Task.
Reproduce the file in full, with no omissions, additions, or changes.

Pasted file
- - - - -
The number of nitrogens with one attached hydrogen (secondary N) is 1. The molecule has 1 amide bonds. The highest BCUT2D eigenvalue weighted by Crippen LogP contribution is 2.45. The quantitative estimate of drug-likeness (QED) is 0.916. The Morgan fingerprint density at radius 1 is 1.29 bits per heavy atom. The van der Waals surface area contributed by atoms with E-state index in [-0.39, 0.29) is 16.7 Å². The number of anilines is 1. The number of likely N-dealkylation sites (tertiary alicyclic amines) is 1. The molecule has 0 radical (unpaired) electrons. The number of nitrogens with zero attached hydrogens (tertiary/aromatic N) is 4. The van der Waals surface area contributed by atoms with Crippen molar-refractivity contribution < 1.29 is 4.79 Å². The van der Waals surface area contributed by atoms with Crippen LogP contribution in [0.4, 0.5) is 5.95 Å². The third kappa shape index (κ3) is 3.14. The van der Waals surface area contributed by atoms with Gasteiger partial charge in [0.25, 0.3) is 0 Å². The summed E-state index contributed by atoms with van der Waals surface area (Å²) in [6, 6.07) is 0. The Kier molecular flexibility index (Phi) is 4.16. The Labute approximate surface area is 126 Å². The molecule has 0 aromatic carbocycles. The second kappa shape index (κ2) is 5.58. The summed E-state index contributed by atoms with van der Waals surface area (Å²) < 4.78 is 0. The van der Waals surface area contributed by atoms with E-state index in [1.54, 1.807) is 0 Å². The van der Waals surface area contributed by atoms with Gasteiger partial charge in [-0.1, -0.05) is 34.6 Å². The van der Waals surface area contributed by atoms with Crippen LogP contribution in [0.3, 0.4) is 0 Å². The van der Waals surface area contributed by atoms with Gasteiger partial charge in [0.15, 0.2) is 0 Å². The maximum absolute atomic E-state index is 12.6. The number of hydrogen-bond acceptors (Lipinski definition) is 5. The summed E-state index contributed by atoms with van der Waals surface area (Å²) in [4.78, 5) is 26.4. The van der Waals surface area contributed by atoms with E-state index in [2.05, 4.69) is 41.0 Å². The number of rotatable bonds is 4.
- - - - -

The number of nitrogens with one attached hydrogen (secondary N) is 1. The molecule has 1 amide bonds. The highest BCUT2D eigenvalue weighted by Crippen LogP contribution is 2.45. The quantitative estimate of drug-likeness (QED) is 0.916. The Morgan fingerprint density at radius 1 is 1.29 bits per heavy atom. The van der Waals surface area contributed by atoms with E-state index in [-0.39, 0.29) is 16.7 Å². The number of anilines is 1. The number of likely N-dealkylation sites (tertiary alicyclic amines) is 1. The molecule has 0 radical (unpaired) electrons. The number of nitrogens with zero attached hydrogens (tertiary/aromatic N) is 4. The van der Waals surface area contributed by atoms with Crippen molar-refractivity contribution < 1.29 is 4.79 Å². The van der Waals surface area contributed by atoms with Crippen LogP contribution in [0.4, 0.5) is 5.95 Å². The third kappa shape index (κ3) is 3.14. The van der Waals surface area contributed by atoms with Gasteiger partial charge in [0.25, 0.3) is 0 Å². The summed E-state index contributed by atoms with van der Waals surface area (Å²) in [6, 6.07) is 0. The Kier molecular flexibility index (Phi) is 4.16. The Labute approximate surface area is 126 Å². The molecule has 0 aromatic carbocycles. The second kappa shape index (κ2) is 5.58. The summed E-state index contributed by atoms with van der Waals surface area (Å²) < 4.78 is 0. The van der Waals surface area contributed by atoms with E-state index in [1.54, 1.807) is 0 Å². The van der Waals surface area contributed by atoms with Gasteiger partial charge in [-0.1, -0.05) is 34.6 Å². The van der Waals surface area contributed by atoms with Crippen LogP contribution in [0.3, 0.4) is 0 Å². The van der Waals surface area contributed by atoms with Gasteiger partial charge in [0.15, 0.2) is 0 Å². The maximum absolute atomic E-state index is 12.6. The number of hydrogen-bond acceptors (Lipinski definition) is 5. The summed E-state index contributed by atoms with van der Waals surface area (Å²) in [4.78, 5) is 26.4. The van der Waals surface area contributed by atoms with E-state index in [2.05, 4.69) is 41.0 Å². The number of rotatable bonds is 4.